I'd be hard-pressed to call myself an artist. I self-identify as a maker, creator, photographer, helper.

I like to create, not to make something gorgeous or even sellable. I create to express myself. I create to process my emotions. I create to get thoughts outside of my body and onto paper. Sometimes I don't even like what I've created, sometimes it's even ugly (well, emotions are ugly). The end goal is not beauty or composition. The end goal is release, process and clarity.

I try to set time aside daily to express myself artistically. I find a guided meditation, listen, create, reflect, and write. From start to finish this process can take up to an hour, but sometimes as little as twenty minutes.

This particular page was completed after a guided meditation by Susan Miller. I was inspired to create a scene that presented itself to me. This is an essence painting of an open field in Cypress Hills, SK along the Highland Trail. Cypress is one of my favourite places and when I'm there (literally, and figuratively) I feel calm, relaxed and clear-headed. 


  • Expressing yourself doesn’t take a lot of time. In fact you can squeeze it in even if you only have 5 minutes. 20 minutes or more is ideal in order to really get into the flow of it.

  • Don’t have 5 minutes? Well, now, that’s a larger issue - I might suggest some reflection on how you can FIND the time. Prioritize yourself. You are worth it.

  • IMAGINE what you would create if you had twenty minutes.


  1. It gives you something to look back on and see how you've grown.
    If you journal with any kind of regularity, you can choose to go back and see how far you've come. How last year you were in a different place with your parenting, relationships, family, etc. How what you focus on over the years can change and shift.

  2. It helps preserve the little moments.
    I love facebook memories, because I am reminded of all my annual memories. Journaling is like that, but with everything. You may not "facebook" about how you're missing a friend, but you could journal about it. You can't entirely capture the essence of feeling your child fall asleep on your chest on facebook, but you can journal about it. Journaling can help you remember and savour the little moments that may not be deemed social media worthy, but are really important to you.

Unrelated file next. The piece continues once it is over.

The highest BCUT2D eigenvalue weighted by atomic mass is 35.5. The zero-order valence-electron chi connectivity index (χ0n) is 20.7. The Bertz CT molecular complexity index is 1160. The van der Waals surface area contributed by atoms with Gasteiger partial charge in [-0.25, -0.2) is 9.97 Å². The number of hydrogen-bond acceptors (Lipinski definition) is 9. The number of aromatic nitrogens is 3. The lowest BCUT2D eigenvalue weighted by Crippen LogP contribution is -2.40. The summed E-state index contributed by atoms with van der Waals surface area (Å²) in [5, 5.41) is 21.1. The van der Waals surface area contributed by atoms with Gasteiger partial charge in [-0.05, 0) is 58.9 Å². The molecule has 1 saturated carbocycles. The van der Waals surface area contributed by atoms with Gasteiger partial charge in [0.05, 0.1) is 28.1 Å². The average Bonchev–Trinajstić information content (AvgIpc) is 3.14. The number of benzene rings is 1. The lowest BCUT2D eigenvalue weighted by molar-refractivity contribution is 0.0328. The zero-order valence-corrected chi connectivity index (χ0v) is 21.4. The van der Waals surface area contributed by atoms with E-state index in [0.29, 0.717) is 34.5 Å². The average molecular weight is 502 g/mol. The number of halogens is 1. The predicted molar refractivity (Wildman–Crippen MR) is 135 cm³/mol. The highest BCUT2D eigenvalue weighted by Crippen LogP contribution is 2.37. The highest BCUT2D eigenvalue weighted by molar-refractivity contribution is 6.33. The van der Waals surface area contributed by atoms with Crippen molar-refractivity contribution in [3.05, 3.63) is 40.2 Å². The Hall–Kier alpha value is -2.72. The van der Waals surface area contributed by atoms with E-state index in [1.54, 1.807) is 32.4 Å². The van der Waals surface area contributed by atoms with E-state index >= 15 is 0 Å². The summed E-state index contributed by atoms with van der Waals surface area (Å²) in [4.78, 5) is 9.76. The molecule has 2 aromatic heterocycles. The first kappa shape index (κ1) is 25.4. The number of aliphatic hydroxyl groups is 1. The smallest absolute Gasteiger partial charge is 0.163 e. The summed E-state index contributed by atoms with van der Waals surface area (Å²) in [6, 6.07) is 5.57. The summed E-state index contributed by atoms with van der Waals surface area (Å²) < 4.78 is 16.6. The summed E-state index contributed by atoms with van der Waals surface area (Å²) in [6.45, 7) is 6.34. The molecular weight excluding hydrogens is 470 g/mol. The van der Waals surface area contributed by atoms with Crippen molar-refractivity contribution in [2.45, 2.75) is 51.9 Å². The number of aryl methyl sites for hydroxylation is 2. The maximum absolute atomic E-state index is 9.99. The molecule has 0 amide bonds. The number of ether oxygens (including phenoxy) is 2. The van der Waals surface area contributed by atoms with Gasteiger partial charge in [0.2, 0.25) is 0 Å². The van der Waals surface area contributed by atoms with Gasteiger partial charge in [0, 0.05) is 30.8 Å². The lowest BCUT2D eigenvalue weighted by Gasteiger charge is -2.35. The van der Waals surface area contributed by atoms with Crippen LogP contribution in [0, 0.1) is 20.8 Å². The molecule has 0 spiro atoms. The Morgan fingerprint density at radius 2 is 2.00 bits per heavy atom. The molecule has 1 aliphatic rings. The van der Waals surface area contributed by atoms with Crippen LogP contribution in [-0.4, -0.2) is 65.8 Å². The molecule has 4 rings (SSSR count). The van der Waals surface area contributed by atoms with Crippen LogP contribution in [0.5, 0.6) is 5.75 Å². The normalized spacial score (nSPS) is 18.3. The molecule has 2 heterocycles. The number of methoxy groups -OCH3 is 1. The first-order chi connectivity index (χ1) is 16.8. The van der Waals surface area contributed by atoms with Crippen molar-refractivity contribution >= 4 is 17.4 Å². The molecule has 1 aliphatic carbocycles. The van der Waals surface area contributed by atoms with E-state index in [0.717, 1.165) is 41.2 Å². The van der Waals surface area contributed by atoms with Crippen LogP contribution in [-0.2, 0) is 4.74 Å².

3. It helps you to process your emotions.
    Sometimes you find yourself in a situation where you want to talk about what's happening in your life, but you really don't want advice or solutions from anyone. Enter journaling. You can express why you're upset, who you're mad at, what you're enjoying, how you screwed up, and no one is going to give you unsolicited advice or try to "fix it".

  4. Most importantly: There are no rules.
    Want to create time to journal once a day? Once a month? Whenever you feel like it? Awesome. Want to draw or scribble or write in terrible cursive? Great. Want to scratch swear words into your pages? Go for it. This journal is ALL YOURS, so you can do whatever you WANT.
    This is not another stressful thing to add to your to-do list. It's just a creative outlet to track your emotions, daily events and general self-expression.


Feel free to use these ART JOURNAL prompts:

  • What colour is your day today?

  • What colour is your happiness?

  • What colour is your stress?

  • Where do you feel most at peace?

  • List three little wins from the last week. What shape and colour would these be?

Want to share your art journal pages with me? Use hashtag #yqrtherapy

Have a creative day,


Have questions about intentional art journaling and how it can help you? Contact me
In my private practice in Regina, SK, I am passionate about helping women find their joy. I offer a free 30 minute in-person consultation to find out if I'm the right support person for you.